Buyer Info Center
Questions Every Buyer Should Ask A REALTOR®
- Are you a full-time professional REALTOR® ? How long have you worked full time in real estate? What professional designations do you have?
- Do you have a personal assistant, team, or staff to handle different parts of the purchase transaction? What are their names and how will each of them help me in my transaction? How do I communicate with them?
- Do you and/or your company each have a website that will provide me with useful information for research, services, and how you work with buyers? Can I have those web addresses now?
- Will you show me properties from other companies' listings?
- Will you represent me or will you represent the seller? May I have that in writing? How will you represent me, and what is the direct benefit of having you represent me?
- How will you get paid? How are your fees structured? May I have that in writing?
- What distinguishes you from other REALTORs®? What is your negotiating style and how does it differ from those of other REALTORs®? What geographic areas to you specialize in?
- Will you give me names of past clients who will give references for you?
- Do you have a performance guarantee? If I am not satisfied with your performance, can I terminate our Buyer Agency Agreement?
- How will you keep in contact with me during the buying process, and how often?
Knowing whether or not your REALTOR® practices real estate on a full-time basis can give you a piece of the puzzle in foreseeing scheduling conflicts and, overall, his or her commitment to your transaction. As with any profession, the number of years a person has been in the business does not necessarily reflect the level of service you can expect, but it is a good starting point for your discussion. The same issue can apply to professional designations.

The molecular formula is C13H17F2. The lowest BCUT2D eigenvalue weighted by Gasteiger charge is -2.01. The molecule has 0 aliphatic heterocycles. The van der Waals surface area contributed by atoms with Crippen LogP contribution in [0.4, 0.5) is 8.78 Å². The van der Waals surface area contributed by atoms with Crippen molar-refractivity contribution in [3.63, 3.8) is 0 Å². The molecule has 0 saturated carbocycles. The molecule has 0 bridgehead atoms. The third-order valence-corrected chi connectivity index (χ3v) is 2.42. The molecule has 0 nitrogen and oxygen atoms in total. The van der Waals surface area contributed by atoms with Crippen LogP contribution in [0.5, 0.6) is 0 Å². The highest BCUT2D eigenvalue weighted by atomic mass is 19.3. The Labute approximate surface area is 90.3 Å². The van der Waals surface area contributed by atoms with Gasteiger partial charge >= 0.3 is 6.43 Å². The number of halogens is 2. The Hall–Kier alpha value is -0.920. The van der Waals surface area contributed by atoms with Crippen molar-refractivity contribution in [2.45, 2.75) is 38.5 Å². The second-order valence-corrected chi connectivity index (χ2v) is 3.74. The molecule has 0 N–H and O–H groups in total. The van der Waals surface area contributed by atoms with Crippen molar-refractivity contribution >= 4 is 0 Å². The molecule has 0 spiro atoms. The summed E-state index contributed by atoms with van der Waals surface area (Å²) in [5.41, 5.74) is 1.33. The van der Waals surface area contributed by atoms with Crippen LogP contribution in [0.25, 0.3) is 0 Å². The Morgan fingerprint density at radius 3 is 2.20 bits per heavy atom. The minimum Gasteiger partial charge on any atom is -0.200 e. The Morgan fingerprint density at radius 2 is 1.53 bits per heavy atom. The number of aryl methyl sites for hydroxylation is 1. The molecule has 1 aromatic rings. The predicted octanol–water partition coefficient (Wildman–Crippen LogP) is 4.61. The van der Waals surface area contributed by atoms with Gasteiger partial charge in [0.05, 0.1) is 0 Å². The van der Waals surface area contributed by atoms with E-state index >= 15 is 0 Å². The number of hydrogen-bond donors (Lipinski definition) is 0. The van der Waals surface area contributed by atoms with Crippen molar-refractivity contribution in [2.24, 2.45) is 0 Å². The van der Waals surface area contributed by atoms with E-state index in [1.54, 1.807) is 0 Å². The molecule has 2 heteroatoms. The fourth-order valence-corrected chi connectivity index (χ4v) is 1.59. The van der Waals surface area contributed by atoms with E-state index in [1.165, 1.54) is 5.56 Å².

It is not uncommon for high real estate sales producers to hire people to work for them or with them. They typically work on a referral basis, and, as their businesses grow, they must be able to deliver the same or higher quality service to more clients.
You may want to be clear about who on the team will take part in your transaction, and what role each person will play. You may even want to meet the other team members before you decide to work with the team overall. If you needed help with a certain part of your home purchase, who should you talk to and how would you communicate? If you have a question about fees on your closing statement, who would handle that? Who will show up to your closing? These are just a few of the many important considerations in working with a team.
Many homebuyers prefer to search online for homes and home buying information. There are certain privacy and comfort levels that you might appreciate in starting a preliminary search this way, and often it is just a matter of convenience, having 24-hour access to information. By searching the REALTOR's® and the company's web sites, you will get a clear picture of how much work you would be able to accomplish online, and whether or not that suits your preferences.
Some real estate companies do offer their buyers' agents a higher commission if they are able to sell "in-house" listings. In such circumstances, there can be added incentive to show you a more limited range of homes than you might consider. If this is the case with your REALTOR®, you should be very clear on how this will impact your home search, if at all. You also should determine it this affects how much your buyer agents fee will be.